Rare Video Shows Elephants In Africa Mourning Their Queen


Elephants are one of the most majestic creatures on Earth, and one of the few capable of living for long years. These creatures are also known for their memory, and for the amount of times they have been killed by poachers for their ivory.

However, no one knew for sure if elephants are capable of mourning their dead, but we could finally come to a conclusion after the release of a recent video. The video, made exclusively for National Geographic, shows elephants from several clans coming together to inspect the body of one of their dead.

The dead elephant in question is an elephant known as Queen Victoria. She was allegedly born in 1958, and died in 2013 at the age of 55. Her death was of natural causes, which is a luck within itself because poachers usually target the older elephants in Africa.

The video was shot by Shifra Goldenberg, a Colorado State University doctoral student. It shows elephants inspecting the body just three weeks after the death of Queen Victoria. As expected, the body is not in any good condition. The flesh is mostly gone due to predators, and it's in a decomposition state.

Still, that did not stop elephants from placing their trunks inside the carcass among other things. It would seem as if they were mourning her death, but this is not something researchers are sure of right now.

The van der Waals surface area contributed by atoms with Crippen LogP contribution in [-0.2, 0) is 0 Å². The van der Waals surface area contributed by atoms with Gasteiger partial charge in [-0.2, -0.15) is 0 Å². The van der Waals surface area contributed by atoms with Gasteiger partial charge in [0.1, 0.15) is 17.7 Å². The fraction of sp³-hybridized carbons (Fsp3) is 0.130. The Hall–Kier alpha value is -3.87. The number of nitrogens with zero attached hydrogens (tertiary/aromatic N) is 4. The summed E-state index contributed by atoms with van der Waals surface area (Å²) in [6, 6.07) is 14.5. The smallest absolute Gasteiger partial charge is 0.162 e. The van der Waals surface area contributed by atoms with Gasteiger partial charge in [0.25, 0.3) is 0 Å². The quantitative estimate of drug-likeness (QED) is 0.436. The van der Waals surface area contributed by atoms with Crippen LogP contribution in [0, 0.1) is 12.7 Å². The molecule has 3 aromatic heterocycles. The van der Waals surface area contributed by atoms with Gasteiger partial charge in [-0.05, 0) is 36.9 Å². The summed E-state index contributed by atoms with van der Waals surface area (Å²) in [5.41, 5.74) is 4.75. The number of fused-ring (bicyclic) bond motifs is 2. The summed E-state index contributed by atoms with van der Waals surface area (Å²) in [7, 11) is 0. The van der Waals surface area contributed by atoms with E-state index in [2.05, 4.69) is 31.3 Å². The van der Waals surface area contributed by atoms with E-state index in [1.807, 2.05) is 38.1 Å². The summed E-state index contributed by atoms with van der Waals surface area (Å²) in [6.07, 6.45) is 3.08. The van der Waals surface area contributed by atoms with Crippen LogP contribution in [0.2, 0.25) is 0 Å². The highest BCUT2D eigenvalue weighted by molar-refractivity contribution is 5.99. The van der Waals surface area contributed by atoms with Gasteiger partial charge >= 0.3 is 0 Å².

The video adds to the idea that elephants are emotional creatures. It also adds to the complexity of these animals, and no doubt researchers will be trying for years to fully understand what these actions mean.

Elephants are known for being social instead of being loners. An elephant alone will find it difficult to survive in the wild due to lack of protection from the group. Now, due to their big brains, it's possible elephants could develop a way to bond with each other in ways we have yet to understand.

"What the family was doing was interesting, but what her non-relatives were doing is also important," Goldenberg says. "You see their investigation of the body. You see calves walking past and smelling it. It is amazing to see that level of fascination. Her family was distressed that she wasn't getting up. But the larger population also was interested in her death."

We'd love to learn more about the lives of elephants and whether or not they do feel emotion for relatives who have passed on. We hope this video can shed some light on the situation, because it could also mean other animals might have the capacity to feel the same way.

Photo: Megan Coughlin | Flickr

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